Indian entrepreneurial ecosystem witnesses unprecedented growth in 2014
Disruption happens swiftly and the winners often take it all which is also visible in this market.
The year 2014 has been an aberration. The last few years had successfully beaten down sentiments and expectations around economic growth, political stability and other macro factors. This year witnessed the first phase of a feeling of tail winds caressing the Indian market across spheres.
From an electoral outcome that gave unexpected stability for the next five years to improved investment sentiment across asset classes, there is new found belief as the curtains come down on an interesting and turnaround year.
The entrepreneurial ecosystem has also witnessed events that would have been unimaginable even 12 months ago. The innovation economy is well poised for a strong booster shot and it helps to have some exit events peppered in the horizon as well. So is this the top of the peak or just the start?
India over the last decade has been defined in many a forum as a start-up country which is yet to takeoff. Even during the high phases prior to 2008, the country was still struggling to find its feet on the entrepreneurship front as the ecosystem was quite nascent. There was and is a strong belief in the domestic consumption strength as well as the visible opportunity to target developed markets for software products and services.
However, technology had still not penetrated into everyday life the way it was expected to happen. There were still doubts around the long-term viability of new age segments like e-commerce which have vanished over the last 12 months. This has happened at a significant cost borne by VC dollars but it is now established that the Indian consumer is ready to buy online and more importantly through the smartphone and there are several hundred million of these today.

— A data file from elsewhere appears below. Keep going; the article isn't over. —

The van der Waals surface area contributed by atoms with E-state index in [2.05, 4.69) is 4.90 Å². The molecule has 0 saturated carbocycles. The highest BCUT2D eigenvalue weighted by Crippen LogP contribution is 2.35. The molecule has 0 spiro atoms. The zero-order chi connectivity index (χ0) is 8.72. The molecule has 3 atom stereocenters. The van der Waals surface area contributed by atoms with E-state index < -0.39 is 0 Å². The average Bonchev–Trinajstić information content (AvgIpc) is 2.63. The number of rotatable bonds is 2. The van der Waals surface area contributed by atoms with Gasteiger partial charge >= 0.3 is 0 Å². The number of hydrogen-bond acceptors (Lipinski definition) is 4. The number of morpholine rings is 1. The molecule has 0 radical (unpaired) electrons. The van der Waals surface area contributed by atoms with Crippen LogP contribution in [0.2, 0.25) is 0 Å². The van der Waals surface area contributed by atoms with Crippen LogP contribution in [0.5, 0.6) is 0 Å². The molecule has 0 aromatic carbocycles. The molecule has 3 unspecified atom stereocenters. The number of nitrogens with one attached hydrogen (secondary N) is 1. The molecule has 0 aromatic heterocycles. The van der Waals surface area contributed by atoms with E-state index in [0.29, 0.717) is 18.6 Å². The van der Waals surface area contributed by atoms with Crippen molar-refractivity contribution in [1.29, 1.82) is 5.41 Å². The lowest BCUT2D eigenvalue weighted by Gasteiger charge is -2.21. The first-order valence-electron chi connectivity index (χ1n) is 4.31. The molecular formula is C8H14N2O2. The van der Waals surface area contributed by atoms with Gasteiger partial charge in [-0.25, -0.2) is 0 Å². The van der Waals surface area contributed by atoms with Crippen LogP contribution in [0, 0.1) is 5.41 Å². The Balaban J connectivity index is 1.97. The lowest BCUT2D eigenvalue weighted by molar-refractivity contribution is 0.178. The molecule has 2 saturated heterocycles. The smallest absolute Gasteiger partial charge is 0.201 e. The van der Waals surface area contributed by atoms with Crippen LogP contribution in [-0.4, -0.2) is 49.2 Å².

Disruption happens swiftly and the winners often take it all which is also visible in this market. The utility of technology across transportation, food, education, entertainment, etc. is proving to be immensely disruptive and impossible to ignore for traditional businesses.
A Wave of Hope
Journeys like Flipkart, Snapdeal and Olacabs have given wings to Indian dreams which are a necessary ingredient of entrepreneurship. Multi-billion dollar, technology driven companies are no longer “potentially possible” but are very real now in India.
The cautionary note is that it is an incredibly difficult path to get there and there are many failures that litter this path to success. The best aspect of 2014 has been the introduction of new investors to the Indian market with serious commitments that allows for the early-stage funnel to expand as well.
The larger cheques demonstrate growing maturity of the ecosystem and puts India on the global start-up map with a loud bang. This is an important development as domestic investment appetite has been very sporadic and still geared towards traditional businesses largely.
A wave is not such a bad phenomenon as is portrayed sometimes since it usually leads to the establishment of a new, higher normal. India has seen such a rising tide this year where aspirations and execution have been taken to a new level. While there is no illusion that the Indian ecosystem has many steps to conquer in order to establish its credibility as a stable and deep market for global VC investors, the race for Asian destination of choice for early-stage capital is now tilting visibly towards India.
The Bangalore effect is indeed here to stay with many companies opting to shift base from Mumbai and Delhi to Bangalore to ensure they have easier access to a thriving entrepreneurial community. The coming together of investor appetite, social acceptance of the risks and stature of entrepreneurship as well as flamboyant success stories have all contributed to making this the best phase for entrepreneurship in India till date. It is the time for great excitement and hopefully generous doses of preparation and hard work as well. Go ahead and start-up, there has been no better time!
The writer of this article is Vinod Murali, Managing Director, SVB India Finance Pvt Ltd. He holds a PGDBM from the IIM-Ahmedabad and a Bachelor’s in Technology from the IIT-Chennai (Madras). The views expressed here are personal.